...angel will answer our wishes...
During the show we watched, Robertson advocated for tax cuts to help the average American family and argued against campaign finance reform, an issue he called "nonsense legislation." I started scratching my head, wondering why anyone with a conscience would oppose legislation to clean up our corrupt government system and stop the legal bribery now practiced by corporations, individuals and unions. Later, a report came on detailing how two homosexuals had raped and killed a 13 year-old boy. They pointed out that this incident barely made a ripple in the national media while Matthew Shepherd, who was bludgeoned to death by two straight males received extensive media coverage. "It just shows the bias of the pro-gay liberal media. They're so slanted to the left it hurts," said Robertson. At this point, I started scratching my head again. Perhaps there was some merit in his argument, but then I thought, for that to be a good analogy, the boy would have had to been killed by the gay men because he was straight, and we don't know that. Heterosexuals don't get killed and beaten because they happen to be straight, but gays are killed on the basis of their sexuality all the time. The most amusing moment came when Robertson commented that California was now a "majority minority" state thanks to the growing Hispanic population. Then he stammered, "And uh, I think that's great. They're nice people." The response may have been somewhat bumbling, but it shows how far fundamentalist Christians have come from their Ku Klux Klan-sympathetic, anti-immigrant, anti-Catholic and anti-Semitic days.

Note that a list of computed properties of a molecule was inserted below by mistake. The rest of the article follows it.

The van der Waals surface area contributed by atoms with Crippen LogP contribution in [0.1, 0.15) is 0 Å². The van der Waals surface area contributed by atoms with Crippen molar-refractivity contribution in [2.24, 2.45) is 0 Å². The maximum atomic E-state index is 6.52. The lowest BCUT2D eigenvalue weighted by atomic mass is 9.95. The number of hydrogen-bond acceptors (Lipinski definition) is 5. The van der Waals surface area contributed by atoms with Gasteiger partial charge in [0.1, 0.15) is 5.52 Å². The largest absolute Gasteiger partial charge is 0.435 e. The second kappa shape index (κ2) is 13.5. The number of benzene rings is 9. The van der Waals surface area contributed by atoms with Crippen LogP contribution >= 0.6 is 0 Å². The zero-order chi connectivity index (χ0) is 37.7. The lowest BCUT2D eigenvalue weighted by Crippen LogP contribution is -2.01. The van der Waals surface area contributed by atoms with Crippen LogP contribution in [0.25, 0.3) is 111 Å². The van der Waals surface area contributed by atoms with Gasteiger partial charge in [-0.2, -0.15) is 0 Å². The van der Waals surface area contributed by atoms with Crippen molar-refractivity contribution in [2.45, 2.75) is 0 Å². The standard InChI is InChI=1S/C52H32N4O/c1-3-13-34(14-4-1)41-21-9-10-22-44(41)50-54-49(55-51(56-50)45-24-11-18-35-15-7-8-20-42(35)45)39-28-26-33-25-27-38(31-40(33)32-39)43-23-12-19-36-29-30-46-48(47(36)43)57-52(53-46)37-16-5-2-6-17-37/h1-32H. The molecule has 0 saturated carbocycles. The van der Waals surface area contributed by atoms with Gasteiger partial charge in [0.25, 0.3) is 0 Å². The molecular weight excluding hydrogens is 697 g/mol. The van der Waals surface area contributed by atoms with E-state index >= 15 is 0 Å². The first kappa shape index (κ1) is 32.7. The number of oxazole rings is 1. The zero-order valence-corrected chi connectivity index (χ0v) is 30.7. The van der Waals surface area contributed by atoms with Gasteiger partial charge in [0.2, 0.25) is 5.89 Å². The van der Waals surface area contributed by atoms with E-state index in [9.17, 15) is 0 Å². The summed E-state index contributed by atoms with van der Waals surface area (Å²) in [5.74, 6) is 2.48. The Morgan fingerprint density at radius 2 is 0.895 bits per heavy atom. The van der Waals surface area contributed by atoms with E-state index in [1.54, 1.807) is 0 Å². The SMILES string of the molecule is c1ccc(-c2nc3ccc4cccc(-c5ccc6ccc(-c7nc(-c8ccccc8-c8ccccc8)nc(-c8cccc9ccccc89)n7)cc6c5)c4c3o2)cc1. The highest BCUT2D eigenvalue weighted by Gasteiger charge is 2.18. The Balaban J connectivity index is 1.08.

Though I may have had my disagreements with Pat Robertson's viewpoint, I found his media empire and influence impressive. He commands a loyal following among Americans who believe their voices have been lost in an increasingly secular and liberal world.